One thing that is baffling me with business models today, particularly in the technology space is… why would you spend 5x to 10x more marketing budget, sales efforts and compensation pay-outs on acquiring new customers, only to treat them worse once they become customers?

The probability of a sale from a brand new customer is only 5-20% whereas the probability of a sale from an existing customer is between 60-70%. In fact, 80% of your future profits will most likely come from 20% of your existing customers.

I tell you why, greed! Executives, shareholders and the board, demand high growth through net new business to boost the share price and increase their own personal wealth.

What then happens is so common…

Customers then see their ‘introductory offer’ removed, with prices doubling, tripling or more when they come to renew. But, the customers tend to stay where they are because of the path of least disruption. They simply can’t be bothered to change again, don’t have time to sort it out, or get lost in automated phone systems trying to cancel or get told ‘Sorry you are locked into a contract’.

The providers prey on this knowing they are likely to keep some and lose some through this process and seem ‘OK’ with losing customers not due to the level or service or quality of their product, but because the customer felt like they were treated second rate compared to new customers.

A current customer view could be… “As a buyer of your product or service, I have made a conscious decision to place my business and thus hard earned money, with your company and expect to be treated in a way that see’s your company respecting that fact. It’s not too much to ask… is it?”

Essentially, the only way to ‘win’ as a consumer/purchaser of said products or services, is to keep switching providers to get their introductory offers. Which is a total pain and an unnecessary process.

Notwithstanding the fact that I understand companies want to grow their businesses, increase share prices and launch new products, etc. My humble opinion is that the stock market should reflect stability in a company, should reward continuous moderate growth coupled with high customer retention rates, rather than over inflated, fast growth, yo-yo balance sheet, here today gone tomorrow companies.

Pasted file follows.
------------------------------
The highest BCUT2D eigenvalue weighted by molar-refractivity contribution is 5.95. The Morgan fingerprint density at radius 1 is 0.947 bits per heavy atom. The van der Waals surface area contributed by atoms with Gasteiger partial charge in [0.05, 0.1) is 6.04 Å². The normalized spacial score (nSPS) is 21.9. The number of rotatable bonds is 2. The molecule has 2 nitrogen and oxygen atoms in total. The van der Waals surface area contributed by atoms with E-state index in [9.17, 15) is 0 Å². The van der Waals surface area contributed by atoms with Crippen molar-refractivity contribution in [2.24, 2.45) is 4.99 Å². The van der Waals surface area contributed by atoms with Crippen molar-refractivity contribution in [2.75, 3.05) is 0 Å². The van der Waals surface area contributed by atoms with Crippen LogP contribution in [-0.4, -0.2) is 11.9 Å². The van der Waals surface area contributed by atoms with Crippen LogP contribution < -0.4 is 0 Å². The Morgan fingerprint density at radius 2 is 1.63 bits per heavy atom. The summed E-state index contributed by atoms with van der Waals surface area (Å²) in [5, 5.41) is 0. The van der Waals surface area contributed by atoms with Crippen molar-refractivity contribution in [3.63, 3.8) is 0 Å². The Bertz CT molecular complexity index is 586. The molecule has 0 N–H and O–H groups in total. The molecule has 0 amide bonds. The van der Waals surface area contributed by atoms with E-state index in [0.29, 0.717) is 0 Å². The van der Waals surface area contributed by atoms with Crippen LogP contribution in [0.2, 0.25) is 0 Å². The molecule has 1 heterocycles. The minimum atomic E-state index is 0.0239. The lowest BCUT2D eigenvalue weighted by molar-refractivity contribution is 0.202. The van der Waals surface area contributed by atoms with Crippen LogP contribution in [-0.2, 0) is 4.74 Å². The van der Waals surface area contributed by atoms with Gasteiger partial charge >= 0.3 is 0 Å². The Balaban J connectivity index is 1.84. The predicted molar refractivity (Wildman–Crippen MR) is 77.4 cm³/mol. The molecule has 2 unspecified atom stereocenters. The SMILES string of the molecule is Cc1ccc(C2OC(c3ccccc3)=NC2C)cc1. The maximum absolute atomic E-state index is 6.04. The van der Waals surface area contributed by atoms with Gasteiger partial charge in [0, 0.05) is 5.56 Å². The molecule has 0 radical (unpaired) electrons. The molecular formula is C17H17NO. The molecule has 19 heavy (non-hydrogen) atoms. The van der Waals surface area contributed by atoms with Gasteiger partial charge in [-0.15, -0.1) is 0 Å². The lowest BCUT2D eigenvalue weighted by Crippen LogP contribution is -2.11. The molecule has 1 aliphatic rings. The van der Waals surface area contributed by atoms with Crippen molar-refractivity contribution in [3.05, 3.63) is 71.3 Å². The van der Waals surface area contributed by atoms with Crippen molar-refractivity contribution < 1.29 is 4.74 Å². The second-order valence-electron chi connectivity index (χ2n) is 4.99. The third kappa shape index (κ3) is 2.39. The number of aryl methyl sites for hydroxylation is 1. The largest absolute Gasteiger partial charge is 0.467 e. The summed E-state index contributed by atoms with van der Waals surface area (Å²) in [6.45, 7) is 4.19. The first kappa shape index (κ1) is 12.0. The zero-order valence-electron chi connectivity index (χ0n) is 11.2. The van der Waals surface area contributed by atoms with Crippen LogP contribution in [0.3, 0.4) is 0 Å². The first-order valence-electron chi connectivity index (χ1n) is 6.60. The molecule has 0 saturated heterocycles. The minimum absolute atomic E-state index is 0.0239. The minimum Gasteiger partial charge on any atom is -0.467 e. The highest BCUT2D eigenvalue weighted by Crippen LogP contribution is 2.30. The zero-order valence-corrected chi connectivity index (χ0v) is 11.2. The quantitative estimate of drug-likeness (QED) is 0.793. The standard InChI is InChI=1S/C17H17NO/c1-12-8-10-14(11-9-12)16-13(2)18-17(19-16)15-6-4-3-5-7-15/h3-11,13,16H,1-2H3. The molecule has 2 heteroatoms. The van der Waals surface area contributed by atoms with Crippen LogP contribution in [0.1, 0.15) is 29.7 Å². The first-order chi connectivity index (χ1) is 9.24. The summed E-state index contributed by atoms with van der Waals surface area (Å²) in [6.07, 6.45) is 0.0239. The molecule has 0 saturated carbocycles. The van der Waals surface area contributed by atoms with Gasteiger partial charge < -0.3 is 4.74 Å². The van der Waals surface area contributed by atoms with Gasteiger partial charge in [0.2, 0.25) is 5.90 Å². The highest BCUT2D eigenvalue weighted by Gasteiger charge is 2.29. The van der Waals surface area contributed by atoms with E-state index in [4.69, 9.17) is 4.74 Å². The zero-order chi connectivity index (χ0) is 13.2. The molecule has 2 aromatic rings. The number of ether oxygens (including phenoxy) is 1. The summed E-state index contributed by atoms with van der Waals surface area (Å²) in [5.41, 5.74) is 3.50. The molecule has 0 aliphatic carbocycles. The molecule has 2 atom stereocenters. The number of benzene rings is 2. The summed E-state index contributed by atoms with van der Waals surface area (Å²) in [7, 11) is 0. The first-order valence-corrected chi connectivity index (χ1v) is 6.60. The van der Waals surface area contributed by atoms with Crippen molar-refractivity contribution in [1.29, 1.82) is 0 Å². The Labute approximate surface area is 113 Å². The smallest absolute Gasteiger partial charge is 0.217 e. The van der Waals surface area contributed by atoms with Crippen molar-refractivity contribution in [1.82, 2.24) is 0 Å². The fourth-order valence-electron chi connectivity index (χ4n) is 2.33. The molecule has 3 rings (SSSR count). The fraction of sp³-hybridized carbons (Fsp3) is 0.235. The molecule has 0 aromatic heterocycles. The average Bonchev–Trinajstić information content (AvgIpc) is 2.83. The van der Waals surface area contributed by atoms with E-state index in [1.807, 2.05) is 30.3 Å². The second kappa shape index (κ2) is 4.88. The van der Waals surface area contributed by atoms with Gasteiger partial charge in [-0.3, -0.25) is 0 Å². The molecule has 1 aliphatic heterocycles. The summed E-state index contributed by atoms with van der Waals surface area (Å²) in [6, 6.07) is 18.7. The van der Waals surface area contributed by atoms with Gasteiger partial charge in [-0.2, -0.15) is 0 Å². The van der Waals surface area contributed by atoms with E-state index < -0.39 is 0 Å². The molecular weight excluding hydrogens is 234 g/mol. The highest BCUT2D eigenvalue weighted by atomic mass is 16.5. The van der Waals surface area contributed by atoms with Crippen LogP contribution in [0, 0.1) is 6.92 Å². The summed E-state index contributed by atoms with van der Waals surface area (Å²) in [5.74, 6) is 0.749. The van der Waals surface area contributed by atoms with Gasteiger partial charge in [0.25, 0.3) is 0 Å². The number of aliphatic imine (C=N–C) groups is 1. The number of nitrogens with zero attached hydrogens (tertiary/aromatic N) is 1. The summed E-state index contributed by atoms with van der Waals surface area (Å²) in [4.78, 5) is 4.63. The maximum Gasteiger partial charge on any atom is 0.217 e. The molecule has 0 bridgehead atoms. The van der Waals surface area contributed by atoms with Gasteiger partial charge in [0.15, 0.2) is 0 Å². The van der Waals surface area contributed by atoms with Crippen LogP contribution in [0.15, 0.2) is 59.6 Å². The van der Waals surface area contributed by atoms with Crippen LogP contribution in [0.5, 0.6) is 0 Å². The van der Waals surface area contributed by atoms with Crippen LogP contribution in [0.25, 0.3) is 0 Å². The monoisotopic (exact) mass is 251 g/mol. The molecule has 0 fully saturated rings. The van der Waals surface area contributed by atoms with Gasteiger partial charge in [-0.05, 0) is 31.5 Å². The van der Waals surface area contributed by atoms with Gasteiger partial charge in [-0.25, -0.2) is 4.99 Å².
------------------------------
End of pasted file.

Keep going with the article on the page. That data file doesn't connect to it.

If providers changed attitudes and made customer loyalty the highest priority, they would not only see customer retention rates stabilise, most likely increase, but new business acquisition would start to happen organically through customer referrals with customers sharing their great experience with their personal and business network, and thus you wouldn’t need to spend so much on new customer acquisition

Subsequent marketing cost savings could be passed on to your existing customers by not increasing their prices quite so much and so frequently!

It should be more difficult to become ‘part of the club’ for new customers, seeing existing ‘members’ get the most benefit!

Here at Connecting Business, we prefer to value our present and new customers alike, and in doing so, regularly receive comments such as:

“Thank you again for assisting us in EVERYTHING. Great support. World class!” (Great Place To Work Norway)

So I ask you, do you treat your existing customers well enough for them to want to stay?

 

Stats sources:

Forbes – https://www.forbes.com/sites/larrymyler/2016/06/08/acquiring-new-customers-is-important-but-retaining-them-accelerates-profitable-growth/#662a09d96671

https://www.linkedin.com/pulse/what-cost-customer-acquisition-vs-retention-ian-kingwill